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rachelle palmer for MongoDB

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How Its Made: MongoDB Compass Export to Ruby Language

Looking for something truly useful for learning MongoDB? Imagine being able to construct a MongoDB query via the MongoDB Compass UI while exploring your data, then exporting that same query to the programming language of your choice.

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In today's "How Its Made", MongoDB Engineer Neil Shweky explains how he recently built out this feature for Ruby.

Getting this functionality working required that Ruby be added as an output language to our BSON Transpilers project. As an aside, if you spent a lot of time in university (or just for fun) with compilers, parsers, and other fun functional-programming-related problems, this is a project for you.

Our BSON transpilers enable users to convert a MongoDB query from one programming language to another via a YAML template file that specifies how to generate code for the specific language in a variety of situations. For example, if the output language is Python and the input code is '3 in [1,2,3]' the following template is used to generate equivalent Ruby code:

(lhs, op, rhs) => {
  let str = '';
  if (op.includes('!') || op.includes('not')) {
    str = '!';
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This template takes in an lhs value of 3 and a rhs value of [1,2,3]. The equivalent Ruby code that is then generated to test for array membership would be:

[1, 2, 3].include?(3)
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The first step in this process was to complete a series of tests which would evaluate a code statement from an input language and output it to Ruby. Then to take those learnings and complete the templates in the ruby template file.

Simple enough, right?

The most difficult part of this work was making decisions on what code is considered idiomatic to Ruby. The Ruby language offers so many ways to express the same concepts, however our goal was to choose the ideal way that would make sense to Ruby developers. As an example, assignment of a key/value pair to a Hash of { x: 1 } can be done multiple different ways:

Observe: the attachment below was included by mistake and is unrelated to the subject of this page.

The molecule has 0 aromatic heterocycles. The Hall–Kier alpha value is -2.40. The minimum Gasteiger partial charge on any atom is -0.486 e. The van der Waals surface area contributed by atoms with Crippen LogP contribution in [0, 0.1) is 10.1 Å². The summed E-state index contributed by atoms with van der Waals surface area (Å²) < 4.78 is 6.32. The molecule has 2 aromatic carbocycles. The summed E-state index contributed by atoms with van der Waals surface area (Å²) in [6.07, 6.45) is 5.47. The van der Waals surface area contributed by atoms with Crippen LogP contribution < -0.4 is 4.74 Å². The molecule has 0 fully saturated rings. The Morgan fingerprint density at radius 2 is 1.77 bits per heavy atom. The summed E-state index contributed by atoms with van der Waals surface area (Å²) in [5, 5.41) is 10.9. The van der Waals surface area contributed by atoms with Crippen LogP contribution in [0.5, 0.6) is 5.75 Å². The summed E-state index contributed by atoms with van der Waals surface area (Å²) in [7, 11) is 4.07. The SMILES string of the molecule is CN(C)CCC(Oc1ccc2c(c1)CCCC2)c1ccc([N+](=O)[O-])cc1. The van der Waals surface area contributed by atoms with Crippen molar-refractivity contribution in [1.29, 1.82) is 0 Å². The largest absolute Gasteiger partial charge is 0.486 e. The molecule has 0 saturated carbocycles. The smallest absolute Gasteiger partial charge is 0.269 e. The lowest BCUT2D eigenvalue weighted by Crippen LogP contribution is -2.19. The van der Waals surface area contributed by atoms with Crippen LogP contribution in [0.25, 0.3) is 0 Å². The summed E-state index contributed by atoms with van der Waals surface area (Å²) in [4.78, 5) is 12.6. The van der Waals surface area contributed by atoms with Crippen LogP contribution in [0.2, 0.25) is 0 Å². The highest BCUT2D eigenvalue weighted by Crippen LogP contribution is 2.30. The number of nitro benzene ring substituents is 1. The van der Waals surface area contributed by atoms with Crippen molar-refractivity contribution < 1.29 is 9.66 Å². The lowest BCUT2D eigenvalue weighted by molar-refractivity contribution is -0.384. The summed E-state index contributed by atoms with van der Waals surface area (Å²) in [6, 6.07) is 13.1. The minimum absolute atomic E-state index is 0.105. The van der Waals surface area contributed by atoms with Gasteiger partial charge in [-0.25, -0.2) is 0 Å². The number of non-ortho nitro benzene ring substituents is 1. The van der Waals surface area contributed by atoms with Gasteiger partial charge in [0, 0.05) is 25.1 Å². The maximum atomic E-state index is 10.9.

1. { x: 1 }
  2. { :x => 1 }
  3. { :'x' => 1 }
  4. { 'x': 1 }
  5. { 'x' => 1 }


Eagle-eyed Rubyists will note that the keys above vary between being Symbols and Strings so it's not technically "5 different ways of assigning exactly the same thing", but we chose this example to illustrate the flexibility the Ruby language offers. At the end of the day, we opted to use the last option, because we felt like this would "look right" to most Ruby developers.

Results in the Compass UI:
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For future enhancements, we are thinking about adding Ruby as an input language. This would allow a user to convert queries written in Ruby to any of the other languages we have implemented such as Java, C#, Javascript, Python, with Golang and even Rust.

The next time you're exporting your query from within MongoDB Compass give Ruby a try and let us know what you think. If you're curious how all this works the repo for MongoDB Compass is available for exploration.

-- Rachelle, Product Lead for Developer Experience

P.S. Neil is also on twitter and devto

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